The Anniversary

Tarot Sport Turns 10

Fuck Buttons have a way of easing you into their world. Each of the band’s three studio albums go about this gradual introduction a little differently. On Tarot Sport, there are two minutes worth of looping whorls that calibrate you before “Surf Solar” gets a-thumping — once it does, you’re in and there’s no getting out.

The duo, made up of Andrew Hung and Benjamin John Power, were around for a while before Tarot Sport came out 10 years ago today in the UK. (It came out stateside the following week.) They met at school in Bristol in 2004 and cut their teeth playing live shows that operated somewhere between a party and an existential crisis. Their debut album, the impeccable Street Horrrsing, came out in 2008. They had already been together for almost four years at that point. Street Horrrsing was produced by John Cummings, guitarist for post-rock legends Mogwai. It was restless and chaotic but also ridiculously assured, a confidence that would extend to Tarot Sport and 2013’s Slow Focus, a holy trinity of caustic electronic music.

For their masterful sophomore album, Fuck Buttons brought esteemed dance producer Andrew Weatherall into the fold after being impressed by a remix that he did of their first album’s “Sweet Love For Planet Earth.” Weatherall understood what made them tick, how their digital scrawls were extensions of the epic textural wonders that bands like like Godspeed! You Black Emperor, Explosions In The Sky, and the aforementioned Mogwai had been making. But Fuck Buttons turned the physicality of that kind of music into a rave, digitally numbing and completely overwhelming. Tarot Sport found inspiration in the predictability of dance music’s waves, isolating a pulsing beat and stretching seconds into hours into days.

Tarot Sport is impossible to categorize, a titan of noisy fabric and glitchy electronics and psychedelic haze that has a cinematic scope and no easily defined center. Fuck Buttons had a difficult enough time themselves figuring out how to contextualize their music for listeners. “The only verbal dissection we engage with our music is the evocation of the imagery it gives us,” Hung said in an interview around the time Tarot Sport came out. “We don’t have any kind of ideas of what mental imagery we want to conjure up in the writing process,” Power added. “It’s just a case of exploring the sounds with the equipment we have in front of us.”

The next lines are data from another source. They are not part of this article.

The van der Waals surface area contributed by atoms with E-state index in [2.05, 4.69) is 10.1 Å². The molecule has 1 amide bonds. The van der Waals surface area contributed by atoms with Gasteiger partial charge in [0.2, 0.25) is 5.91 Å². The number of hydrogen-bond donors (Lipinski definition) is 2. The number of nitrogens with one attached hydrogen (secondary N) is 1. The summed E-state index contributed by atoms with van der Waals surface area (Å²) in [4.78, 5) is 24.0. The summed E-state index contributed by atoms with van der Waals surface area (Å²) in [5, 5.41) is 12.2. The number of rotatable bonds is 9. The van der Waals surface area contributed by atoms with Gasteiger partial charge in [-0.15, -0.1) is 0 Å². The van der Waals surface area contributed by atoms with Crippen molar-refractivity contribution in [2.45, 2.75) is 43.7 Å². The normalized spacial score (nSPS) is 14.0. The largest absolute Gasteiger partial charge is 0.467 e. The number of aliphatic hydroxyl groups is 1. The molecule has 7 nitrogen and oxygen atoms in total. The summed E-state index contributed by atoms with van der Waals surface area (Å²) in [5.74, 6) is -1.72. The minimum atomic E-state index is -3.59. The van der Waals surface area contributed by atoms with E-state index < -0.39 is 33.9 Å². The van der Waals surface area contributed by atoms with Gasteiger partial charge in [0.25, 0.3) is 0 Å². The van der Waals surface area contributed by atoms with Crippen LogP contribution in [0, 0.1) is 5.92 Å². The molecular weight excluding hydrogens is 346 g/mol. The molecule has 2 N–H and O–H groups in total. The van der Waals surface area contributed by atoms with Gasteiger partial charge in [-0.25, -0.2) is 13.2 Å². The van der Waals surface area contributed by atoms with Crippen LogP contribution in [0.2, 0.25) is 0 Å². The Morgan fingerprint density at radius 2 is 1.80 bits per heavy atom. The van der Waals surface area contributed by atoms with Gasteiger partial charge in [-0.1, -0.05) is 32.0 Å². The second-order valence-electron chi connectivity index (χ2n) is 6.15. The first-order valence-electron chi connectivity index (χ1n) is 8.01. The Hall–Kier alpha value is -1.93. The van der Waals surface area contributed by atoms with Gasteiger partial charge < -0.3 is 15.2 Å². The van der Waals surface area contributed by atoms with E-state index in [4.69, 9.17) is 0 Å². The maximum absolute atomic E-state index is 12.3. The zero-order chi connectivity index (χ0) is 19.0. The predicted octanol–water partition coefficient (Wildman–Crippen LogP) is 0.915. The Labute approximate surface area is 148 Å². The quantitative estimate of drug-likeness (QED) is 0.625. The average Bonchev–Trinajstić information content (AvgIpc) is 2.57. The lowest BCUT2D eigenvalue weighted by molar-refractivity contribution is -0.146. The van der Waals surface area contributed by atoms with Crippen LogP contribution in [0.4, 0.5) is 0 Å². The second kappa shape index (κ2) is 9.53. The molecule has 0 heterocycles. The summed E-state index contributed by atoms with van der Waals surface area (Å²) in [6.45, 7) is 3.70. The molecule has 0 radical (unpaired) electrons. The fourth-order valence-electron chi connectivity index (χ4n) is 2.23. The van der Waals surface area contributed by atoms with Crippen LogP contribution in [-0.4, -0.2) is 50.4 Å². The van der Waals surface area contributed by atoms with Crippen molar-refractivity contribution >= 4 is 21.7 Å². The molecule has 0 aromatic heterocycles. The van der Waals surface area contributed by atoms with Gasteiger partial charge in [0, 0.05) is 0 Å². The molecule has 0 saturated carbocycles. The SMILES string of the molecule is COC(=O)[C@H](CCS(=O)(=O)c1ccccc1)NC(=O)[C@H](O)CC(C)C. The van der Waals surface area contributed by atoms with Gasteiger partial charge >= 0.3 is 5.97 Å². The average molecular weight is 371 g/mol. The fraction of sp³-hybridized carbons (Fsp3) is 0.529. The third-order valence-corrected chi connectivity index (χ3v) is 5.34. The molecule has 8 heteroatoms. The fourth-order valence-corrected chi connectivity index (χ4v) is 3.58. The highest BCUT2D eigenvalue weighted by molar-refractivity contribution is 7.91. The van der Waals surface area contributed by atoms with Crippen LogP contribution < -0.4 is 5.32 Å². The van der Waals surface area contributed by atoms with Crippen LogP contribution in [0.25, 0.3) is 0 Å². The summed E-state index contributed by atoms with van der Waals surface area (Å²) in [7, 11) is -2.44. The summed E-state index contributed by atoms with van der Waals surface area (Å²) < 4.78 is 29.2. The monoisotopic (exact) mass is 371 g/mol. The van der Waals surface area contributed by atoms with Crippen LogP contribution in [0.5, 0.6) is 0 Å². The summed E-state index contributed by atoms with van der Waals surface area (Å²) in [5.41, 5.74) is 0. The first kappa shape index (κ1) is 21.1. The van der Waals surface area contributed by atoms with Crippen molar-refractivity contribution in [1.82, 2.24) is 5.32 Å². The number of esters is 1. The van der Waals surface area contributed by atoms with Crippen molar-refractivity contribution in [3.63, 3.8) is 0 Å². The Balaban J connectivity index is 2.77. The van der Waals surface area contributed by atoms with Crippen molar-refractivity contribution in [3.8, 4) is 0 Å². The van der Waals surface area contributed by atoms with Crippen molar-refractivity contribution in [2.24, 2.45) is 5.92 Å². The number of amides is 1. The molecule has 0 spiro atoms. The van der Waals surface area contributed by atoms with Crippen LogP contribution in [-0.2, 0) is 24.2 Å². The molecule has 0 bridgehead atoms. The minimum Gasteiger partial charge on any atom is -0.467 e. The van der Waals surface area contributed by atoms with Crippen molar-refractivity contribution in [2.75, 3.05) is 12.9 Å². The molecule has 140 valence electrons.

It’s all instinctual, two musicians coming together and digging deep into sounds that they thought were cool and having the confidence to spin those out into sweeping epics that are both patient and make you want to tear at your skin. A decade on, the abrasive moments on Tarot Sport don’t sound all that abrasive once you’ve gotten used to them; they sound obvious, like the changing of the tides or the setting of the sun. Each song is made up of hypnotic layers, building in complexity until they break open.

Tarot Sport is best engaged with as a whole, but there are still individual moments that pop out: the dying gasps of “Rough Steez,” the closest the album has to an accessible, bite-size piece; “The Lisbon Maru”‘s militaristic patter; the sweeping centerpiece that is “Olympians,” bright and burning and flaming out in a vortex of smoke. The back half of the album descends into a frustration-induced sweat, a precursor to the techno-anxious music that Power would go on to make as Blanck Mass. All of the songs on Tarot Sport are inextricable from each other — it’s an album that speaks for itself, ironic because it has no words.

It’s hard to write about Fuck Buttons without sounding like an absolute dweeb. It’s difficult to get across what makes this kind of music special, this music that can evoke a different emotion in anyone who hears it. I don’t know what you see or feel when you listen to Fuck Buttons, and that’s sort of the point — it’s malleable, ever-changing. I’ve listened to it more times than I can count, typically when I need music that blocks all other sound out, and each time I find something new to appreciate in it. It can fade into the background if it needs to; it can provide the soundtrack for a final push, a breakthrough of clarity — many of my college papers was finished with Fuck Buttons guiding me along — but to sit down on your own and take the album in with no distractions is altogether entirely different.

There are hundreds of stories that feel like they’re waiting to be told through Tarot Sport, evocative scenes and characters and possibilities simmering just under the surface. It’s an album that acts as a noisy canvas onto which you can project anything. That’s what the best instrumental music can do: encourage introspection, creativity, a greater sense of purpose. Power and Hung weren’t thinking of anything specific when they crafted these songs, when they gave them titles that they felt captured some of what they were feeling. But it’s wonderful to think that, just maybe, through these few notes you might be seeing exactly what they saw when they listened back to it. Or maybe you’re making up something entirely new. Either way, listening to Tarot Sport feels both personal and word-conquering, like through some collective unconscious bullshit we might all actually be in this together.

Tags: Fuck Buttons